Video games are good for you, especially at work, study says

A recent study by the University of Colorado has found that video games create better employees. There's also new research that shows games work as well as aspirin on pain. Both projects came to light through the Entertainment Software Association -- an organization dedicated to proving that gaming is very, very good for you.

The University of Colorado Denver Business School found that those who used video games for on-the-job training "do their jobs better, have higher skills and retain information longer than workers learning in less interactive, more passive environments," a report on the study says.

Traci Sitzmann, PhD, assistant professor of management, spent more than a year combing through data from 65 video training studies involving 6,476 participants. She found that those who trained by games scored up to 14 percent higher for factual knowledge, skills, and retention than the trainees taught by non-game methods.

"Cold Stone Creamery, after losing money on workers serving up too much ice cream, created an interactive video game that taught them how much should go into each scoop. Miller Brewing Company is developing a game called Tips on Tap that shows bartenders how to pour the perfect glass of beer. They lose points if the mug hits the tap where it could become contaminated," Sitzmann's report says.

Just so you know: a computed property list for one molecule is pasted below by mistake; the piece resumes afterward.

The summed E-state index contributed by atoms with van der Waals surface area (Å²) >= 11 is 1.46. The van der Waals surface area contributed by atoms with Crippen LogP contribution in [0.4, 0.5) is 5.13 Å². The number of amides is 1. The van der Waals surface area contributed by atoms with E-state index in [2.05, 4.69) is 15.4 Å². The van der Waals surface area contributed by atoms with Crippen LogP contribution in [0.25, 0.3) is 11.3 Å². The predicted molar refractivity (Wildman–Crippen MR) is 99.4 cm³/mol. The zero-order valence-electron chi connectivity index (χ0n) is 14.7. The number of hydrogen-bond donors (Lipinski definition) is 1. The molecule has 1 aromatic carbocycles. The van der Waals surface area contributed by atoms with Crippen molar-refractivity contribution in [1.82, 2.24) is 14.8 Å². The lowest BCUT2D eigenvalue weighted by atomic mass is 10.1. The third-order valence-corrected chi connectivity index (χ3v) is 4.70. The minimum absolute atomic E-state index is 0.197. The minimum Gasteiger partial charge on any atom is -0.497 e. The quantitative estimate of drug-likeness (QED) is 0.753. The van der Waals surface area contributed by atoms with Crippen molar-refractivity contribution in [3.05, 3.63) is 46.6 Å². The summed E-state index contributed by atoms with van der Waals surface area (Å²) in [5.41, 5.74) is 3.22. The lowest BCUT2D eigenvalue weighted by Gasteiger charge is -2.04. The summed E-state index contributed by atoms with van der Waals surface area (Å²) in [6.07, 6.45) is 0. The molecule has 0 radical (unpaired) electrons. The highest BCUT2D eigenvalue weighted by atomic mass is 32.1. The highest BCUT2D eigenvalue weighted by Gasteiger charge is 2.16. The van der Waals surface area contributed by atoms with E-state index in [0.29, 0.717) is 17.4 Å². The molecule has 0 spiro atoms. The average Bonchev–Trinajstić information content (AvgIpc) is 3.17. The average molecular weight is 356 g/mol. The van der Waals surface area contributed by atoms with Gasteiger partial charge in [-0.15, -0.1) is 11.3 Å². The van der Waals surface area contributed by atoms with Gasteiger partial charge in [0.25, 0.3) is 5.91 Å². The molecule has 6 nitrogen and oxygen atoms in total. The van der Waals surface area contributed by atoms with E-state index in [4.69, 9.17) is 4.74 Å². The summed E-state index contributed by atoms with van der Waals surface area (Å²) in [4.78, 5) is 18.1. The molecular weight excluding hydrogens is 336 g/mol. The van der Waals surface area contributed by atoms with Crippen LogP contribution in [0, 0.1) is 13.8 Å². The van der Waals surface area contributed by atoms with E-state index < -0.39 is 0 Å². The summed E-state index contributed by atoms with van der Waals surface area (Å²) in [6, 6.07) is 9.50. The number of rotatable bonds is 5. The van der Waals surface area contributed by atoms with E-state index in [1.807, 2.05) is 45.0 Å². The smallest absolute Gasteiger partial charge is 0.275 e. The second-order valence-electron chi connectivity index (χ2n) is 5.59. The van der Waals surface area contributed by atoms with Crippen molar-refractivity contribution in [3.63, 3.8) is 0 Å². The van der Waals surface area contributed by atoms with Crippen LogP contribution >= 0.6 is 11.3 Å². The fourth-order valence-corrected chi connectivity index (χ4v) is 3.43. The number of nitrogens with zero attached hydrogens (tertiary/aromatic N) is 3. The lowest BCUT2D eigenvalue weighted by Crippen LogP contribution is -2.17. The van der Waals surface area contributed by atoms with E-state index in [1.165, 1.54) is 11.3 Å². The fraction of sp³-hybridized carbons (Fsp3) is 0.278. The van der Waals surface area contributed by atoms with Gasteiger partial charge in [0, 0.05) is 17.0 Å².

Cold Stone Creamery licked employee scoop mistakes with a video game.

But why stop with training? Couldn't video games enhance the day-to-day work experience just as much? Maybe companies should put an Xbox 360 into every break room next to the coffee pot. Instead of tanking up on a 3 p.m. hit of caffeine, employees could take a Halo break and return all trained up for that next project team meeting.

Combining an Xbox with coffee could be the ultimate productivity booster

Need more excuses to play more? The American Pain Society earlier this year showcased two research projects at its last annual meeting that found virtual reality video games to be as helpful as pain relievers. Jeffrey Gold, Ph.D and Lynnda Dahlquist, Ph.D, discussed two independent projects.

Gold's study is funny in a glad-it's-you-and-not-me kind of way. He got a bunch of volunteers to play racing games, and then he hurt them. He measured the effects of pain stimuli on their brain while playing the games versus the effects while not playing. Guess which one hurt more?

He used "thermal pain and cold pressure tests" (otherwise known as ice and ice water). Participants playing games were able to ignore the pain longer than those not so distracted. "The focus is drawn to the game not the pain or the medical procedure, while the virtual reality experience engages visual and other senses,” he said.

Dahlquist studied children, also exposing them to cold. She found that those playing video games showed increase tolerance to cold water. Those wearing video helmets were able to ignore pain for a significantly longer period of time.

She says the finding holds promise for kids with chronic acute illness. Video games could become part of the prescribed treatment. “My genuine hope is that virtual reality activity can alleviate the anxiety of approaching pain and the pain experience itself,” she said.

What this means is, parents, when your kids are sick, forget the chicken soup, break out the Call of Duty. Don't worry, the ESA also has research proving that violent video games are fine for kids too.